Also contributing to the study were researchers from Arizona State University and the National Institute for Materials Science in Japan.

The work was supported by the DOE Office of Science. Additional funding was provided by the National Science Foundation, the Department of Defense, and the Elemental Strategy Initiative conducted by MEXT, Japan, and JSPS KAKENHI. The Molecular Foundry is a DOE Office of Science user facility.

Founded in 1931 on the belief that the biggest scientific challenges are best addressed by teams, Lawrence Berkeley National Laboratory and its scientists have been recognized with 13 Nobel Prizes. Today, Berkeley Lab researchers develop sustainable energy and environmental solutions, create useful new materials, advance the frontiers of computing, and probe the mysteries of life, matter, and the universe. Scientists from around the world rely on the Lab's facilities for their own discovery science. Berkeley Lab is a multiprogram national laboratory, managed by the University of California for the U.S. Department of Energy's Office of Science.

DOE's Office of Science is the single largest supporter of basic research in the physical sciences in the United States, and is working to address some of the most pressing challenges of our time. For more information, please visit science.energy.gov.

Media Contact

Theresa Duque
tnduque@lbl.gov
510-495-2418

 @BerkeleyLab

http://www.lbl.gov 

Theresa Duque | EurekAlert!
Further information:
https://newscenter.lbl.gov/2019/03/07/semiconductors-go-quantum
http://dx.doi.org/10.1038/s41586-019-0976-y

More articles from Physics and Astronomy:

nachricht Surprising number of exoplanets could host life
31.07.2020 | University of California - Riverside

nachricht Cosmic tango between the very small and the very large
30.07.2020 | Penn State

All articles from Physics and Astronomy >>>

The most recent press releases about innovation >>>

Die letzten 5 Focus-News des innovations-reports im Überblick:

Im Focus: TU Graz Researchers synthesize nanoparticles tailored for special applications

“Core-shell” clusters pave the way for new efficient nanomaterials that make catalysts, magnetic and laser sensors or measuring devices for detecting electromagnetic radiation more efficient.

Whether in innovative high-tech materials, more powerful computer chips, pharmaceuticals or in the field of renewable energies, nanoparticles – smallest...

Im Focus: Tailored light inspired by nature

An international research team with Prof. Cornelia Denz from the Institute of Applied Physics at the University of Münster develop for the first time light fields using caustics that do not change during propagation. With the new method, the physicists cleverly exploit light structures that can be seen in rainbows or when light is transmitted through drinking glasses.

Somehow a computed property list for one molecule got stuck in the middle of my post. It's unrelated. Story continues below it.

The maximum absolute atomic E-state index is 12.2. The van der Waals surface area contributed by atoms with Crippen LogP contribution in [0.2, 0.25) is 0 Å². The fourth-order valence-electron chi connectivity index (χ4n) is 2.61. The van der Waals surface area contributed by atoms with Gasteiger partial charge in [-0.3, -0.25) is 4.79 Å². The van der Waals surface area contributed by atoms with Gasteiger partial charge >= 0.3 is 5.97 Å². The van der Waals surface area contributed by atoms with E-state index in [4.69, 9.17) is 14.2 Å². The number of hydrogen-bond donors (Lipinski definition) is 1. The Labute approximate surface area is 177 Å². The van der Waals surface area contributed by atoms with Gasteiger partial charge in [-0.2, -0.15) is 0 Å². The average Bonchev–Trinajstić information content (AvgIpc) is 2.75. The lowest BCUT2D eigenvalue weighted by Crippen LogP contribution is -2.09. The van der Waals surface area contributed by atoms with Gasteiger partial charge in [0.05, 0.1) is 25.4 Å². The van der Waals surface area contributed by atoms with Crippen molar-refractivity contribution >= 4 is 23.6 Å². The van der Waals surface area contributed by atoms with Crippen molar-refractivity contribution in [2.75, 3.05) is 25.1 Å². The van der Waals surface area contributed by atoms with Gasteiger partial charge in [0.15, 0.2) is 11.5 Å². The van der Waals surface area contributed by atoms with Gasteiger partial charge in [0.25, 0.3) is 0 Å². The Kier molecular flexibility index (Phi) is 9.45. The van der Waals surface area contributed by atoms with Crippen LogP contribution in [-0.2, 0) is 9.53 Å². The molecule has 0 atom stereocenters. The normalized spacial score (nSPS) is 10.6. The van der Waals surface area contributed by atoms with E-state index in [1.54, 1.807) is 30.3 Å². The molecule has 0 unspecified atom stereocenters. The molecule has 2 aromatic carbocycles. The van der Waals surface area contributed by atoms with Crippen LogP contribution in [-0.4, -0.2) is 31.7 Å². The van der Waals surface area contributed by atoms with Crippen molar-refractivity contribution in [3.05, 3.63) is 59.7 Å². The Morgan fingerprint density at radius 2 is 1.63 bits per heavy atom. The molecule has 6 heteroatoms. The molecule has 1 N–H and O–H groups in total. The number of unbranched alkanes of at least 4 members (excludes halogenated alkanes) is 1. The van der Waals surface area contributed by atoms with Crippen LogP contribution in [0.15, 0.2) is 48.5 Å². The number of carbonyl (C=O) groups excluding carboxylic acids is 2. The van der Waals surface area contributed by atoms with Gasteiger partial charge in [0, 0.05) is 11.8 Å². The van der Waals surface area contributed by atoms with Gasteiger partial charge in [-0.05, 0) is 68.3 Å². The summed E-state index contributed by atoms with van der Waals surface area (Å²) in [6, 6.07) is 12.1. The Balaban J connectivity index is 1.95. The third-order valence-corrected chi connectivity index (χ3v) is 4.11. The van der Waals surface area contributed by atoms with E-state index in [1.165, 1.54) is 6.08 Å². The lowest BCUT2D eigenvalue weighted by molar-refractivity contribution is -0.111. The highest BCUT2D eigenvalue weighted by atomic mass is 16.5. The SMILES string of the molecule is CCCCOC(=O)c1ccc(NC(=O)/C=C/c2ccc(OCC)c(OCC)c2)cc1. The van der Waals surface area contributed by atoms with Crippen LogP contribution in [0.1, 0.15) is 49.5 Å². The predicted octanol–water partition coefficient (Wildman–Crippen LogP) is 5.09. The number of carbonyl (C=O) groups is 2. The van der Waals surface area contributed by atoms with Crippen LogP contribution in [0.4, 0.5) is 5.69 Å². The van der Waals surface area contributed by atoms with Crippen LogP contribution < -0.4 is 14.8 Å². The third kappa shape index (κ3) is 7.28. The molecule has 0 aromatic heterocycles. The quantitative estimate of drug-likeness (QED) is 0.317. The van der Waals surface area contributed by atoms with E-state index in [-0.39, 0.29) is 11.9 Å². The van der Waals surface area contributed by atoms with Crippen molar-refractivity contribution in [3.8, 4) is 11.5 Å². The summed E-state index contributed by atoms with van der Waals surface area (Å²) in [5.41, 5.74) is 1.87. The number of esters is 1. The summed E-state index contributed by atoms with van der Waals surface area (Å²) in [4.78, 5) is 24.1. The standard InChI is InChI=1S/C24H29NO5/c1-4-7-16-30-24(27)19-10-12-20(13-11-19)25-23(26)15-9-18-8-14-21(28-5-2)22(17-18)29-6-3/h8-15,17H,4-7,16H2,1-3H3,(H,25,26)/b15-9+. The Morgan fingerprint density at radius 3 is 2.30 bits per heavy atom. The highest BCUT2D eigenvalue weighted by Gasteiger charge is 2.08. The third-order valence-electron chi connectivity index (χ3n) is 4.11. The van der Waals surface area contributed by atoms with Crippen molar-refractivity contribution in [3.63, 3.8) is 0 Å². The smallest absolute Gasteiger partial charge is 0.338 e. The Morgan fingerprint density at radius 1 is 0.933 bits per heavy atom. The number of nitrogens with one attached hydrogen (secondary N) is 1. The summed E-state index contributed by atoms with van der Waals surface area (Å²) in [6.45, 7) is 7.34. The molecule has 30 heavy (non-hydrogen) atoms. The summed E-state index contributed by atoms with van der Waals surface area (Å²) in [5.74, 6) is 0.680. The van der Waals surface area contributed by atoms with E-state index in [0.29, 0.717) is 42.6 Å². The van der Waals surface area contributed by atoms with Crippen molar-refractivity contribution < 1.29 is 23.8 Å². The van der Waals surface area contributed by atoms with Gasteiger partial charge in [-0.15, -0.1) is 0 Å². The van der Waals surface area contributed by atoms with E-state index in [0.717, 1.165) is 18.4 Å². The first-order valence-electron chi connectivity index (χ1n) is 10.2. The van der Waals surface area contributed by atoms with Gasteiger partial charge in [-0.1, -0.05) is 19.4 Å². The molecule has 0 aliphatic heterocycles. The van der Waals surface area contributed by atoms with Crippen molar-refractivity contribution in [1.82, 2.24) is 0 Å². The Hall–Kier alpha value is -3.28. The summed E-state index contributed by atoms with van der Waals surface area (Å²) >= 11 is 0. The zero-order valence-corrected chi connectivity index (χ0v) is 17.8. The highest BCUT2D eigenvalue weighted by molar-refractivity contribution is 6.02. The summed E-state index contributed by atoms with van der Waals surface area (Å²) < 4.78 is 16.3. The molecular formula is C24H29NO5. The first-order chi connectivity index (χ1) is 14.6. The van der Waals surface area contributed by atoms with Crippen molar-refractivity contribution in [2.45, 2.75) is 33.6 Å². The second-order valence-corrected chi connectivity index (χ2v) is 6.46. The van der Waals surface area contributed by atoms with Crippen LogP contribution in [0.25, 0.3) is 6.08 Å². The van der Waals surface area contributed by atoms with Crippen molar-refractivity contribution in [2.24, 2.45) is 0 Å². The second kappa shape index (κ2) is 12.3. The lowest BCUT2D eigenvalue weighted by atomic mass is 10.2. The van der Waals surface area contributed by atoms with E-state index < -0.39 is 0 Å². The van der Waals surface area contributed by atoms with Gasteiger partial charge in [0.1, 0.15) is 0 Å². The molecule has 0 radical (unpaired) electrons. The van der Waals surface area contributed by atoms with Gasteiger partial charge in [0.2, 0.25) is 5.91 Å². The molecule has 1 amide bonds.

Modern applications as high resolution microsopy or micro- or nanoscale material processing require customized laser beams that do not change during...

Im Focus: NYUAD astrophysicist investigates the possibility of life below the surface of Mars

  • A rover expected to explore below the surface of Mars in 2022 has the potential to provide more insights
  • The findings published in Scientific Reports, Springer Nature suggests the presence of traces of water on Mars, raising the question of the possibility of a life-supporting environment

Although no life has been detected on the Martian surface, a new study from astrophysicist and research scientist at the Center for Space Science at NYU Abu...

Im Focus: Manipulating non-magnetic atoms in a chromium halide enables tuning of magnetic properties

New approach creates synthetic layered magnets with unprecedented level of control over their magnetic properties

The magnetic properties of a chromium halide can be tuned by manipulating the non-magnetic atoms in the material, a team, led by Boston College researchers,...

Im Focus: A new method to significantly increase the range and stability of optical tweezers

Scientists of Tomsk Polytechnic University jointly with a team of the V.E. Zuev Institute of Atmospheric Optics of the Siberian Branch of the Russian Academy of Sciences have discovered a method to increase the operation range of optical traps also known

Optical tweezers are a device which uses a laser beam to move micron-sized objects such as living cells, proteins, and molecules. In 2018, the American...

All Focus news of the innovation-report >>>

Anzeige

Anzeige

VideoLinks
Industry & Economy
Event News

“Conference on Laser Polishing – LaP 2020”: The final touches for surfaces

23.07.2020 | Event News

Conference radar for cybersecurity

21.07.2020 | Event News

Contact Tracing Apps against COVID-19: German National Academy Leopoldina hosts international virtual panel discussion

07.07.2020 | Event News

 
Latest News

Time To Say Goodbye: The MOSAiC floe’s days are numbered

31.07.2020 | Earth Sciences

Scientists find new way to kill tuberculosis

31.07.2020 | Life Sciences

Spin, spin, spin: researchers enhance electron spin longevity

31.07.2020 | Information Technology

VideoLinks
Science & Research
Overview of more VideoLinks >>>